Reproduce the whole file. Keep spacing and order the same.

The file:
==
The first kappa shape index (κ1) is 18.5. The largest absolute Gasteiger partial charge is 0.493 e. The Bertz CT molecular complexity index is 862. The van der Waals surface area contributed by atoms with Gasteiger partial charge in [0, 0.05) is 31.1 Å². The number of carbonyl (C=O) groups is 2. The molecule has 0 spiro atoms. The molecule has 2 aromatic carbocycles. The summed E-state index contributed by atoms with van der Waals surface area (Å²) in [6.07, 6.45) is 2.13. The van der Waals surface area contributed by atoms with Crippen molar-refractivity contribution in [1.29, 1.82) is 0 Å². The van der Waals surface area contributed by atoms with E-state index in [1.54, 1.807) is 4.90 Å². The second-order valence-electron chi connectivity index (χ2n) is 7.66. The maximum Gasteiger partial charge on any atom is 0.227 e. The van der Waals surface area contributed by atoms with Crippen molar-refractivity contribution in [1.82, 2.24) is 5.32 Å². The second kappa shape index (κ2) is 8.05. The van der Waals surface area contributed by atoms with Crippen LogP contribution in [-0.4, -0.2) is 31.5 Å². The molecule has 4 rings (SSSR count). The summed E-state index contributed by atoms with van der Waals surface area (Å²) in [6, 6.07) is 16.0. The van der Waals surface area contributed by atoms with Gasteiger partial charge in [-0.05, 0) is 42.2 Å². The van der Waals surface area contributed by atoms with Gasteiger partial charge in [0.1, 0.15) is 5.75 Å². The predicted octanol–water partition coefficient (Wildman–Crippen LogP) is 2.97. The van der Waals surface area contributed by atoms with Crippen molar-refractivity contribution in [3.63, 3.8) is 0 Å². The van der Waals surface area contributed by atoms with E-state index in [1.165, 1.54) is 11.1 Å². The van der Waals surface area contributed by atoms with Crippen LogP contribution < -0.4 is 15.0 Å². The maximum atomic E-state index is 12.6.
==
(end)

The first kappa shape index (κ1) is 18.5. The largest absolute Gasteiger partial charge is 0.493 e. The Bertz CT molecular complexity index is 862. The van der Waals surface area contributed by atoms with Gasteiger partial charge in [0, 0.05) is 31.1 Å². The number of carbonyl (C=O) groups is 2. The molecule has 0 spiro atoms. The molecule has 2 aromatic carbocycles. The summed E-state index contributed by atoms with van der Waals surface area (Å²) in [6.07, 6.45) is 2.13. The van der Waals surface area contributed by atoms with Crippen molar-refractivity contribution in [1.29, 1.82) is 0 Å². The van der Waals surface area contributed by atoms with E-state index in [1.54, 1.807) is 4.90 Å². The second-order valence-electron chi connectivity index (χ2n) is 7.66. The maximum Gasteiger partial charge on any atom is 0.227 e. The van der Waals surface area contributed by atoms with Crippen molar-refractivity contribution in [1.82, 2.24) is 5.32 Å². The second kappa shape index (κ2) is 8.05. The van der Waals surface area contributed by atoms with Crippen LogP contribution in [-0.4, -0.2) is 31.5 Å². The molecule has 4 rings (SSSR count). The summed E-state index contributed by atoms with van der Waals surface area (Å²) in [6, 6.07) is 16.0. The van der Waals surface area contributed by atoms with Gasteiger partial charge in [-0.05, 0) is 42.2 Å². The van der Waals surface area contributed by atoms with Gasteiger partial charge in [0.1, 0.15) is 5.75 Å². The predicted octanol–water partition coefficient (Wildman–Crippen LogP) is 2.97. The van der Waals surface area contributed by atoms with Crippen molar-refractivity contribution in [3.63, 3.8) is 0 Å². The van der Waals surface area contributed by atoms with E-state index in [1.165, 1.54) is 11.1 Å². The van der Waals surface area contributed by atoms with Crippen LogP contribution < -0.4 is 15.0 Å². The maximum atomic E-state index is 12.6.